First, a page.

2010-01-01

    This paper presents our recent theoretical and experimental study of piezo-effects in nanostructured materials for highly sensitive, high resolution mechanical sensors. The piezo-effects presented here include the piezoresistive effect in a silicon nanowire (SiNW) and single wall carbon nanotube (SWCNT) thin film, as well as the piezo-optic effect in a Si photonic crystal (PhC) nanocavity. Firstly, the electronic energy band structure of the silicon nanostructure is discussed and simulated by using the First-Principles Calculations method. The result showed a remarkably different energy band structure compared with that of bulk silicon. This difference in the electronic state will result in different physical, chemical, and therefore, sensing properties of silicon nanostructures. The piezoresistive effects of SiNW and SWCNT thin film were investigated experimentally. We found that, when the width of ( 110 ) p-type SiNW decreases from 500 to 35 nm, the piezoresistive effect increases by more than 60%. The longitudinal piezoresistive coefficient of SWCNT thin film was measured to be twice that of bulk p-type silicon. Finally, theoretical investigations of the piezo-optic effect in a PhC nanocavity based on Finite Difference Time Domain (FDTD) showed extremely high resolution strain sensing. These nanostructures were fabricated based on top-down nanofabrication technology. The achievements of this work are significant for highly sensitive, high resolution and miniaturized mechanical sensors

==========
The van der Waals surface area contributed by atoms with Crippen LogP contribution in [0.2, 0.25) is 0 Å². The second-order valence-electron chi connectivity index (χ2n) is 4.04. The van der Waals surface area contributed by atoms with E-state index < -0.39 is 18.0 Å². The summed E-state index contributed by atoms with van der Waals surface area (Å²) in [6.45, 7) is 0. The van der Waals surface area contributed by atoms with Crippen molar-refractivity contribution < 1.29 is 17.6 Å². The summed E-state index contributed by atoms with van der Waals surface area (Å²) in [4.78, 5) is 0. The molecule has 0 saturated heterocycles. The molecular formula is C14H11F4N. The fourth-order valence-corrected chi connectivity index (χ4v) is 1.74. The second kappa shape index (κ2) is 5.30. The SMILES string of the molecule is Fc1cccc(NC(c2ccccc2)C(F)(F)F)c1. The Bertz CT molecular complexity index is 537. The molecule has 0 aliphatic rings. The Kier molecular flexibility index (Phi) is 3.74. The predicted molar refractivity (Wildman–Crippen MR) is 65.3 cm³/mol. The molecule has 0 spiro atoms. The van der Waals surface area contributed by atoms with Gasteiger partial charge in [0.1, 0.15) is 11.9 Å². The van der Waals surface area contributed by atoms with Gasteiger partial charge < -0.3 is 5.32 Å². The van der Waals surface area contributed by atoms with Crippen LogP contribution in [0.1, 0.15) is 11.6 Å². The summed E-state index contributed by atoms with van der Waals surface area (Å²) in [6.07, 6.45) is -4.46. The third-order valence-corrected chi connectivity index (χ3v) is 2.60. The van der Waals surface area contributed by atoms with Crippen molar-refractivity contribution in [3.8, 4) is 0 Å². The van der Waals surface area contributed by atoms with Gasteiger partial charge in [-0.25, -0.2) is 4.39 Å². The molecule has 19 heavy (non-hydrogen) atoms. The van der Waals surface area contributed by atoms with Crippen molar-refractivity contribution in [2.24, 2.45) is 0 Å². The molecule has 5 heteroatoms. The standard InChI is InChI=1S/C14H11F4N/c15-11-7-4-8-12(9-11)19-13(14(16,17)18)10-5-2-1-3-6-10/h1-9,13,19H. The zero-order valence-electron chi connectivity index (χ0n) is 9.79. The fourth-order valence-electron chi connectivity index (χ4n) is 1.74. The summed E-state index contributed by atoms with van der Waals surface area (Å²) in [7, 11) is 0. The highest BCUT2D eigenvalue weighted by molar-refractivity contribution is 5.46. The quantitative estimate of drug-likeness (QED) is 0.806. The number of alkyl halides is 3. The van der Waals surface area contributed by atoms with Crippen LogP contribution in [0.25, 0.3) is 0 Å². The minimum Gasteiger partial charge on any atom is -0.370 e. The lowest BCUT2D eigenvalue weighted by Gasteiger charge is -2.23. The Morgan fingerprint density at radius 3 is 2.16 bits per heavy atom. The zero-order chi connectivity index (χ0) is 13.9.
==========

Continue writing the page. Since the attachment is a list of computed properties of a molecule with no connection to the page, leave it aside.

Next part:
16. Design of highly sensitive multichannel bimetallic photonic crystal fiber biosensor

    Science.gov (United States)

    Hameed, Mohamed Farhat O.; Alrayk, Yassmin K. A.; Shaalan, Abdelhamid A.; El Deeb, Walid S.; Obayya, Salah S. A.

    2016-10-01

    A design of a highly sensitive multichannel biosensor based on photonic crystal fiber is proposed and analyzed. The suggested design has a silver layer as a plasmonic material coated by a gold layer to protect silver oxidation. The reported sensor is based on detection using the quasi transverse electric (TE) and quasi transverse magnetic (TM) modes, which offers the possibility of multichannel/multianalyte sensing. The numerical results are obtained using a finite element method with perfect matched layer boundary conditions. The sensor geometrical parameters are optimized to achieve high sensitivity for the two polarized modes. High-refractive index sensitivity of about 4750 nm/RIU (refractive index unit) and 4300 nm/RIU with corresponding resolutions of 2.1×10-5 RIU, and 2.33×10-5 RIU can be obtained according to the quasi TM and quasi TE modes of the proposed sensor, respectively. Further, the reported design can be used as a self-calibration biosensor within an unknown analyte refractive index ranging from 1.33 to 1.35 with high linearity and high accuracy. Moreover, the suggested biosensor has advantages in terms of compactness and better integration of microfluidics setup, waveguide, and metallic layers into a single structure.

  17. Long-term sub second-response monitoring of gaseous ammonia in ambient air by positive inhaling ion mobility spectrometry.

    Science.gov (United States)

    Huang, Wei; Wang, Weiguo; Chen, Chuang; Li, Mei; Peng, Liying; Li, Hang; Liu, Jiwei; Hou, Keyong; Li, Haiyang

    2017-12-01